colleenNovember 21, 2011 at 12:08 am
This article is replete with inaccuracies. Either the author is completely misinformed or working as a publicist for supermarket brand, factory farmed dairy industry.
100% of Omega 3, enzymes and probiotics is completely destroyed with pasturization. The reason why so many folks have lactose intolerance and casein allergies is solely due to pasturized dairy. When people switch to grass fed, pastured raw dairy, they lose allergies to milk products. Factory Farmed CAFO dairy is from cows fed genetically engineered corn/soy. Cows are ruminants who need to eat GRASS. Feeding cows corn and soy causes auto-immune disorders, cancer, mastitis and high E coli count in their milk. The rules for raw milk are incredibly strict.
Bottom Line – the USDA recently did a recall on Organic Pastures in Stockton California – 100% of lab tests proved conclusively there was ZERO contamination of their raw milk.
check out http://www.organicpastures.com
I’m 57 and have been consuming raw, fermented dairy products for decades with no adverse affects. The crap sold in supermarkets is not fit for human consumption. Because the FDA and USDA refuses to LABEL genetically engineered foods most Americans do not realize they are eating GMO dairy products and meat.
Raw milk dairy ranchers have small herds which means far less e coli contammination than on CAFO – Concentrated Animal Feedlot Operation Factory Farm operations. I live in Sacramento and have driven down Highway 5 – when you get to Visalia the stench of CAFO factory farmed feedlots is enough to make you sick to your stomach. Cows are standing knee deep in their own feces. The cows must be fed tranquilizers to prevent cannibalism, stampede and failure to reproduce.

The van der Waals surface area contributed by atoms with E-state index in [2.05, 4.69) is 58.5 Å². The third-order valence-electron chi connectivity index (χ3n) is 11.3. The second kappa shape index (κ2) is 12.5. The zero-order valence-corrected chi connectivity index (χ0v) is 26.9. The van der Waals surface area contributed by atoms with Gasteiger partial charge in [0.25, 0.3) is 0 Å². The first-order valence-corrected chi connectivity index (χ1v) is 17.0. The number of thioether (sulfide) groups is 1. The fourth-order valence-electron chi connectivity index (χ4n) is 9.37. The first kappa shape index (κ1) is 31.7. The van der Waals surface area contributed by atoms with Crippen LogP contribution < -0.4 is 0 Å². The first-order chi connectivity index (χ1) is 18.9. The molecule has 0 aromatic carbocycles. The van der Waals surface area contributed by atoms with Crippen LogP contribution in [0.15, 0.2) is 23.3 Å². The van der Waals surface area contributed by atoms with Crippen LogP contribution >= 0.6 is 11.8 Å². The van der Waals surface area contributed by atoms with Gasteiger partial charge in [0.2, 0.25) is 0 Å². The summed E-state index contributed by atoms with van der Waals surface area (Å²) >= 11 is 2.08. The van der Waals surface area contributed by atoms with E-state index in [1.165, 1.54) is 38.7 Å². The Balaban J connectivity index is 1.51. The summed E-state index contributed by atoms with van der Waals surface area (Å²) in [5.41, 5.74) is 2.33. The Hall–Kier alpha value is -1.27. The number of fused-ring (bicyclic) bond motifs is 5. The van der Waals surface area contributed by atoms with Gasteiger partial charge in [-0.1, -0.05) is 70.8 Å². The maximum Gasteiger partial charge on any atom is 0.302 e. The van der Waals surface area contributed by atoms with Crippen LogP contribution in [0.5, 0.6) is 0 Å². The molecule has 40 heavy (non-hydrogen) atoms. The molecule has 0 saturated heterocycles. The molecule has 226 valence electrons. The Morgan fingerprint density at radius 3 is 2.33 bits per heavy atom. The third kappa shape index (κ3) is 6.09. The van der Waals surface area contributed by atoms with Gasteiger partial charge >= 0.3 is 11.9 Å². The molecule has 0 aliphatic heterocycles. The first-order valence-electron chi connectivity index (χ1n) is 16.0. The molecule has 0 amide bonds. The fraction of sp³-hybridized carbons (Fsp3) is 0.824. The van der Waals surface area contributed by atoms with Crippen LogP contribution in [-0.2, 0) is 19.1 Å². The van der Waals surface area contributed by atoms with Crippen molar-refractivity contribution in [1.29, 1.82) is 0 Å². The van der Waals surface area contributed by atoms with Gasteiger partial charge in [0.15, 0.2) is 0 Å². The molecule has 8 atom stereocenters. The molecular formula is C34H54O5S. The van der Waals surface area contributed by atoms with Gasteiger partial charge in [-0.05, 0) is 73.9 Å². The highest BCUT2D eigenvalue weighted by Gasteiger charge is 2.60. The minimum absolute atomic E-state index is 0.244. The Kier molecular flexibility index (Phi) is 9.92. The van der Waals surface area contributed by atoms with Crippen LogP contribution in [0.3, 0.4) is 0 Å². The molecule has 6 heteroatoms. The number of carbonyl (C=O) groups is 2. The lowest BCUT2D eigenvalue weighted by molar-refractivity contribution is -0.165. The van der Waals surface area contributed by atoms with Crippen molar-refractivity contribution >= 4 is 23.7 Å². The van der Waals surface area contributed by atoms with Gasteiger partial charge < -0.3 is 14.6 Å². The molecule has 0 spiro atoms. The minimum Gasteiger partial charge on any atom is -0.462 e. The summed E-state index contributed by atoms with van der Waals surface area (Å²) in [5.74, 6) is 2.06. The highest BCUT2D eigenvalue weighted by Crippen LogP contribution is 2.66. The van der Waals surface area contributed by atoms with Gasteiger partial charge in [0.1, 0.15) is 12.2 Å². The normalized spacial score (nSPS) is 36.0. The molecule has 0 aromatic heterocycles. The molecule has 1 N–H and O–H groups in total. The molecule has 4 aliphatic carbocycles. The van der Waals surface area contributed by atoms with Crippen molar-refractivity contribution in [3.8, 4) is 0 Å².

In contrast, raw milk dairy ranchers have small herds, which roam freely in open pastures, eating grass in the sunshine. The cows sleep in a barn to protect them from the elements. Have you ever seen footage of feedlot dairy barns? Several hundred cows in very close quarters hooked up to milking machines – they stand in their tiny stall all day long like slaves. Do you really want to eat dairy from a cow slave?
Doesn’t it make more sense to eat grass fed, pastured dairy from raw milk cows in small herds raised by family farmers?
google Eat Wild – great source of pastured, grass fed animal protein!
Not only do I not eat pasturized dairy products, I don’t eat roasted nuts and seeds. Heating nuts and sseds destroys Omega 3. I poach my pastured eggs and eat the white fully cooked, but always eat the yolk raw. Because I only eat pastured ORGANIC eggs, I never had any problem with E coli. I’ve been doing this for over 20 years and no adverse reactions.
AmeliaFebruary 5, 2012 at 9:08 pm
Hi Colleen. I agree that in an ideal world, raw milk is the most nutritious. Unfortunately unless you are a farmer who produces raw milk in laboratory clean conditions and has extensive knowledge about food safety, you can’t be sure what how your raw milk was produced and if it’s safe. The odds that someone would get sick are very low, but the sickness can be so serious, it’s probably not worth the small risk.
The fact that you “have been doing this your whole life” hardly counts as proven scientific research.
AmeliaFebruary 5, 2012 at 9:10 pm
p.s. I am completely in favor of buying dairy products that come from well-treated, pasture-raised animals. This is what I do and recommend to anyone who can afford it.